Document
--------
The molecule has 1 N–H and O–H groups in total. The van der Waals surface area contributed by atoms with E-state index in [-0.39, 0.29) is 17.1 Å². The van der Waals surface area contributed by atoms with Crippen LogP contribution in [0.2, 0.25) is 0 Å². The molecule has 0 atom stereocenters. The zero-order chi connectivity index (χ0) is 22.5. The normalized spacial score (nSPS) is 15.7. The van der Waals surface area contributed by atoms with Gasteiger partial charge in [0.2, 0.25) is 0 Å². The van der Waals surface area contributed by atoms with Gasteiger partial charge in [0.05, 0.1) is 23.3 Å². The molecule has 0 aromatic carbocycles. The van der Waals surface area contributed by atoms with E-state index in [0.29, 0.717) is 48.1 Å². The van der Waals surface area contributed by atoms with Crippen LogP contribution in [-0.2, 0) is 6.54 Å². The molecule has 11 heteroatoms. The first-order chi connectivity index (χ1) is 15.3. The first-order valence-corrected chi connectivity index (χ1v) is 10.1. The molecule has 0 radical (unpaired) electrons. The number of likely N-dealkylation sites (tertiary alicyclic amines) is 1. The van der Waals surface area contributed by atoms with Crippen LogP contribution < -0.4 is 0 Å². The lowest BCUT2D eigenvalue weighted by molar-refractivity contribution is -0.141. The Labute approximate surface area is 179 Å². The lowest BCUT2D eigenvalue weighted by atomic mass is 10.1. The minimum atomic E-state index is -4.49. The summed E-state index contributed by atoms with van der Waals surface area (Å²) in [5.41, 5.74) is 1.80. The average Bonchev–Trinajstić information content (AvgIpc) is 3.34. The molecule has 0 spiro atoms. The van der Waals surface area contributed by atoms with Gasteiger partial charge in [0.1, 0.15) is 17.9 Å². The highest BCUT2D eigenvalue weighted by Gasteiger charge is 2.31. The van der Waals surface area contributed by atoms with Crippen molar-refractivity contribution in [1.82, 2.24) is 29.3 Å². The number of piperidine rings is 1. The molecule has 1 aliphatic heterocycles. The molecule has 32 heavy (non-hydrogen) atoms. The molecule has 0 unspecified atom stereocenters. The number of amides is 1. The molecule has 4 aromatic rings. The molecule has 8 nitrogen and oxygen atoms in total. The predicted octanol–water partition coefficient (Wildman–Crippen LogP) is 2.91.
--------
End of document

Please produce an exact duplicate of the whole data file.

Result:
The molecule has 1 N–H and O–H groups in total. The van der Waals surface area contributed by atoms with E-state index in [-0.39, 0.29) is 17.1 Å². The van der Waals surface area contributed by atoms with Crippen LogP contribution in [0.2, 0.25) is 0 Å². The molecule has 0 atom stereocenters. The zero-order chi connectivity index (χ0) is 22.5. The normalized spacial score (nSPS) is 15.7. The van der Waals surface area contributed by atoms with Gasteiger partial charge in [0.2, 0.25) is 0 Å². The van der Waals surface area contributed by atoms with Gasteiger partial charge in [0.05, 0.1) is 23.3 Å². The molecule has 0 aromatic carbocycles. The van der Waals surface area contributed by atoms with E-state index in [0.29, 0.717) is 48.1 Å². The van der Waals surface area contributed by atoms with Crippen LogP contribution in [-0.2, 0) is 6.54 Å². The molecule has 11 heteroatoms. The first-order chi connectivity index (χ1) is 15.3. The first-order valence-corrected chi connectivity index (χ1v) is 10.1. The molecule has 0 radical (unpaired) electrons. The number of likely N-dealkylation sites (tertiary alicyclic amines) is 1. The van der Waals surface area contributed by atoms with Crippen LogP contribution < -0.4 is 0 Å². The lowest BCUT2D eigenvalue weighted by molar-refractivity contribution is -0.141. The Labute approximate surface area is 179 Å². The lowest BCUT2D eigenvalue weighted by atomic mass is 10.1. The minimum atomic E-state index is -4.49. The summed E-state index contributed by atoms with van der Waals surface area (Å²) in [5.41, 5.74) is 1.80. The average Bonchev–Trinajstić information content (AvgIpc) is 3.34. The molecule has 0 spiro atoms. The van der Waals surface area contributed by atoms with Gasteiger partial charge in [0.1, 0.15) is 17.9 Å². The highest BCUT2D eigenvalue weighted by Gasteiger charge is 2.31. The van der Waals surface area contributed by atoms with Crippen molar-refractivity contribution in [1.82, 2.24) is 29.3 Å². The number of piperidine rings is 1. The molecule has 1 aliphatic heterocycles. The molecule has 32 heavy (non-hydrogen) atoms. The molecule has 0 unspecified atom stereocenters. The number of amides is 1. The molecule has 4 aromatic rings. The molecule has 8 nitrogen and oxygen atoms in total. The predicted octanol–water partition coefficient (Wildman–Crippen LogP) is 2.91.